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Ethics in Accounting
In this case without reclassification of accounts receivable, net cash that is utilized in operation is given as;
|Net Income |$60000 |
|Decrease or (Increase) in accounts receivable |($80000) |
|Net amount provided in operation |($20000) |
If there is reclassification as anticipated, the net
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Multiple Choice 1.10 – p.128
1) Retained Earnings is not
a) Increased by net income
b) Decreased by expenses
c) Increased by revenues
d) Decreased by dividends declared
e)*** Decreased by gains and losses
2) Which of the following transactions resulted in a $35,000 increase in assets and a $35,000 increase in liabilities?
a. Collected accounts receivable of $35,000
b. Paid accounts payable of $35,000
c.*** Purchased land for $50,000, paying $15,000 in cash as a down payment and signing a note payable for the balance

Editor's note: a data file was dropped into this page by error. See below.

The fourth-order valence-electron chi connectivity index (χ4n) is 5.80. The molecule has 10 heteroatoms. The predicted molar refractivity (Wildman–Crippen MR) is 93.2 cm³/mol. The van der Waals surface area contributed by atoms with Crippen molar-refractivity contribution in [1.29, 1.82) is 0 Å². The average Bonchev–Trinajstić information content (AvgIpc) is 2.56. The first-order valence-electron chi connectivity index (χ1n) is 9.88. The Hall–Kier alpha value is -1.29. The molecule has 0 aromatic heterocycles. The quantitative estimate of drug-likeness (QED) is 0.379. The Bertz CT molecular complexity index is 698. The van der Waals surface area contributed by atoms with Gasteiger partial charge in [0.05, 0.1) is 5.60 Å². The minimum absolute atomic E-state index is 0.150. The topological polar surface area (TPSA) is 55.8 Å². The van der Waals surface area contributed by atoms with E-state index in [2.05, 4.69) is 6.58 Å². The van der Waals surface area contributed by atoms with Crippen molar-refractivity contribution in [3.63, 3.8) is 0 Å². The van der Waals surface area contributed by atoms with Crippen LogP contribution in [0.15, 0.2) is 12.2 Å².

d. Purchased on account, and used, $35,000 worth of office supplies during the period
e. Reclassified a $35,000 account receivable as a note receivable when the
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Here are some excerpts from the model solution to UpBeat that discuss four possible alternative solutions to the issues raised in this case.
For each of the transfer provisions included in the agreement, determine whether the provision would preclude sales accounting.
Alternative 1 — Fail sale accounting criteria because of Transfer Provision 1.
ASC 860-10-40-5(b) requires that the bank have the right to pledge or exchange the accounts receivable it received and that no condition both “constrains [the bank] from taking advantage of its right to pledge or exchange [the receivables and] provides more than a trivial benefit” to UpBeat Inc. Transfer Provision
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turnover (cost of goods sold/finished goods inventory) for 2006 and 2007:
| COGS | / | Finished goods | = | Finished Goods Turnover |
2006 | $619,832 | | $175,117 | | 3.54 times per year |
2007 | $631,368 | | $168,884 | | 3.74 times per year |
The finished goods inventory turnover ratio measures the cycle of finished goods inventory from when it is moved into inventory from work in progress until it is sold as finished goods.